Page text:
Vulnerability is how susceptible you are to harm. It is the result of what resources are available to you and the challenges you face.
Some populations are more likely to face vulnerabilities than others.
Vulnerabilities help predict health problems and your risk for certain diseases or of public health emergencies and your associated risks.
They can also show how diseases can develop and change over time and from one place to another.
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In the section below, there are frequently asked questions about populations and vulnerabilities in general.
What are vulnerabilities?
Vulnerability is how susceptible you are to harm. It is the result of what resources are available to you and the challenges you face. Some populations are more likely to face vulnerabilities than others. They may come from individual, community, or larger population challenges. Some examples of population vulnerabilities are single-parent households, those living with a disability, people experiencing poverty, and those who are unemployed.
How are vulnerabilities related to environmental health?
It is challenging to measure the relationship between population characteristics and the environment. There is evidence that shows these vulnerabilities do affect a person's exposure to environmental hazards. For example, racial minorities and low-income populations may have a greater risk for exposure to several environmental conditions that can threaten their health. The greater risk is because those populations are more likely to live near hazardous waste sites, in areas with high air pollution levels, and in poor housing conditions.
Why does Wisconsin Tracking track populations and vulnerabilities?
Gathering data on populations and vulnerabilities allows public health professionals to identify high risk groups and plan programs and policies that take into account the needs of certain populations.
By tracking these vulnerabilities we are better able to:
- Predict possible health problems and disease risk in populations
- Understand what is influencing human health in the U.S.
- Understand what influences environmental exposures and human health across the U.S.
- Identify community-specific threats and hazards as well as at-risk populations
- Determine where resources are needed to mitigate or prevent illness, injury, and death
What is the data source?
The source of these data are:
- Intercensal and Postcensal Population Estimates
- American Community Survey (ACS) 5 year estimates
- Small Area Income and Poverty Estimates (SAIPE)
- Geospatial Research, Analysis and Services Program (GRASP)/Census
Which topics does Wisconsin Tracking have for populations and vulnerabilities?
Please note that not all topics are available at both the census tract and county geographies.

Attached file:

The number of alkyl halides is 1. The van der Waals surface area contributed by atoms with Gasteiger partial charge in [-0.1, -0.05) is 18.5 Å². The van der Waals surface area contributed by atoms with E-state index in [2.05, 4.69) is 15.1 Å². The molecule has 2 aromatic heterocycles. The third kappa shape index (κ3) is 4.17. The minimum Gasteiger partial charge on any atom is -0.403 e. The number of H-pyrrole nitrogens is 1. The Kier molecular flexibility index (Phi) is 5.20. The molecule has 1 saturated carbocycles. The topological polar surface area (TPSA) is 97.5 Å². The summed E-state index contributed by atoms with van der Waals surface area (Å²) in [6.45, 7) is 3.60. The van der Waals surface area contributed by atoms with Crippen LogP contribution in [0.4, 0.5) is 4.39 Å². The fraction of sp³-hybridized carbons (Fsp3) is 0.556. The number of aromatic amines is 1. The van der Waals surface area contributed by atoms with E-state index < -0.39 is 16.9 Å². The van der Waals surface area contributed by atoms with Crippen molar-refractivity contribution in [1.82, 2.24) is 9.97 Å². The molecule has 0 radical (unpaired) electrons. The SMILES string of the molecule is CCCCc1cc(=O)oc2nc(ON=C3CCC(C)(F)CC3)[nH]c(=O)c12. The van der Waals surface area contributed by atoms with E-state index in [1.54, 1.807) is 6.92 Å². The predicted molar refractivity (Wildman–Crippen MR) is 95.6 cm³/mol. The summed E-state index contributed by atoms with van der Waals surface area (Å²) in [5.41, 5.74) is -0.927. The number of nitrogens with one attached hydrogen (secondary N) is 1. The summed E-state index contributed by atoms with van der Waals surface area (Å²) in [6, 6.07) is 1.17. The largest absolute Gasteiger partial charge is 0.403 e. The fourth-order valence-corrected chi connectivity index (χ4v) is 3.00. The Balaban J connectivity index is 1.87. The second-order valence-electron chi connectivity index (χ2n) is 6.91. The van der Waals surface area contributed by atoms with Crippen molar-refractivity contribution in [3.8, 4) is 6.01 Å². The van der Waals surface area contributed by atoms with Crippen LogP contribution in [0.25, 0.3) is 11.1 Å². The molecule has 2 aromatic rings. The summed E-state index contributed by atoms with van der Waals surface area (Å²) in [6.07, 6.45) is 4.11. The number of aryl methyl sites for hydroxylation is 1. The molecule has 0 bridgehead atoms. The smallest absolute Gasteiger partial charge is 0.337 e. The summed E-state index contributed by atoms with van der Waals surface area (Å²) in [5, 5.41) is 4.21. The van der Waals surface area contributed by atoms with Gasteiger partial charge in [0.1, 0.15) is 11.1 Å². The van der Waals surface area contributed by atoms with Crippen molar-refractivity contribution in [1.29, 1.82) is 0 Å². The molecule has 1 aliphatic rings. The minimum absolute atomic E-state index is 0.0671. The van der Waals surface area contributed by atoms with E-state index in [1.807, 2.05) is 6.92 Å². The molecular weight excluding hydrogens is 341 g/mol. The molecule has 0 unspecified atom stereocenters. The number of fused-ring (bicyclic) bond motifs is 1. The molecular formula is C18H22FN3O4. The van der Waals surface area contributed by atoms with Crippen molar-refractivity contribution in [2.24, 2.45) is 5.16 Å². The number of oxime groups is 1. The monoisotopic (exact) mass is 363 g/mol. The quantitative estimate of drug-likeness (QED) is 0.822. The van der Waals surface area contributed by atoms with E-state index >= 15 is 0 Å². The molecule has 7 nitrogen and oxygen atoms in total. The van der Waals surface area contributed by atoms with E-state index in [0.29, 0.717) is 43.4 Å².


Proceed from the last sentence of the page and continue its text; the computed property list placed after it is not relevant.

- Number of people aged 65 years and older living alone in a non-family household
- Number of people aged five years and older that speak English less than "very well"
- Number of people by demographic group
- Number of single-parent households
- Percent of population aged 65 years and over living alone in a non-family household
- Percent of population aged five years and older that speaks English less than "very well"
- Percent of population by demographic group
- Percent of single-parent households
- Health Status
- Age-adjusted estimates of the percent of adults aged 20 years and over diagnosed with diabetes
- Number of people aged 5 years and over with a disability
- Number of people without health insurance
- Percent of population aged 5 years and over with a disability
- Percent of population without health insurance
- Social Vulnerability Index (ATSDR)
- Household composition/disability percentile rank
- Housing/Transportation percentile rank
- Minority Status/Language percentile rank
- Overall percentile vulnerability rank
- Socioeconomic percentile vulnerability rank
- Socioeconomic Status
- Median household income
- Number of people aged 16 years and over who are unemployed
- Number of people aged 25 years and over with high school diploma (or equivalent) or higher
- Number of people living in poverty
- Percent of population aged 16 years and over who are unemployed
- Percent of population aged 25 years and over with high school diploma (or equivalent) or higher
- Percent of population living in poverty
What are some considerations for interpreting the data?
There are numerous considerations to keep in mind when interpreting the data. Please visit the Centers for Disease Control and Prevention (CDC) National Tracking Program Indicators and Data webpage for additional information.
Select the content area from the drop-down list, e.g., Populations and Vulnerabilities. Then select the specific indicator you are interested in from the drop-down list, e.g., "Demographics."